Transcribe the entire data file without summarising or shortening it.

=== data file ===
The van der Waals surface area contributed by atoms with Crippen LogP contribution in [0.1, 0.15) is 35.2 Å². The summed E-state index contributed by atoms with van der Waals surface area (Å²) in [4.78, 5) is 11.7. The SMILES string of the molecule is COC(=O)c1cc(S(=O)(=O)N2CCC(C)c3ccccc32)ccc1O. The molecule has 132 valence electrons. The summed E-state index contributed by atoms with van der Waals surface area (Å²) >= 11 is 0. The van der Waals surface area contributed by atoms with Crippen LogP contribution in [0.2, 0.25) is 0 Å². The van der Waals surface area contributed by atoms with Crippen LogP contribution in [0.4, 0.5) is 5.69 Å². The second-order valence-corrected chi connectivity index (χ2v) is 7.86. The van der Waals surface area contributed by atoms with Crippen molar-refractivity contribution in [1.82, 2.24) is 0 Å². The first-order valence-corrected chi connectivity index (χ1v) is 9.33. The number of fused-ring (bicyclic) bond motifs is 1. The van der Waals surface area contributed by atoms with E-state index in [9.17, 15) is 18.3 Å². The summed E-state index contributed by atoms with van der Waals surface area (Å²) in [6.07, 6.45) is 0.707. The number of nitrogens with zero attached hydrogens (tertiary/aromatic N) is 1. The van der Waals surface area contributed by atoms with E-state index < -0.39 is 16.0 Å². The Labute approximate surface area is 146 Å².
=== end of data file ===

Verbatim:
The van der Waals surface area contributed by atoms with Crippen LogP contribution in [0.1, 0.15) is 35.2 Å². The summed E-state index contributed by atoms with van der Waals surface area (Å²) in [4.78, 5) is 11.7. The SMILES string of the molecule is COC(=O)c1cc(S(=O)(=O)N2CCC(C)c3ccccc32)ccc1O. The molecule has 132 valence electrons. The summed E-state index contributed by atoms with van der Waals surface area (Å²) >= 11 is 0. The van der Waals surface area contributed by atoms with Crippen LogP contribution in [0.2, 0.25) is 0 Å². The van der Waals surface area contributed by atoms with Crippen LogP contribution in [0.4, 0.5) is 5.69 Å². The second-order valence-corrected chi connectivity index (χ2v) is 7.86. The van der Waals surface area contributed by atoms with Crippen molar-refractivity contribution in [1.82, 2.24) is 0 Å². The first-order valence-corrected chi connectivity index (χ1v) is 9.33. The number of fused-ring (bicyclic) bond motifs is 1. The van der Waals surface area contributed by atoms with E-state index in [9.17, 15) is 18.3 Å². The summed E-state index contributed by atoms with van der Waals surface area (Å²) in [6.07, 6.45) is 0.707. The number of nitrogens with zero attached hydrogens (tertiary/aromatic N) is 1. The van der Waals surface area contributed by atoms with E-state index < -0.39 is 16.0 Å². The Labute approximate surface area is 146 Å².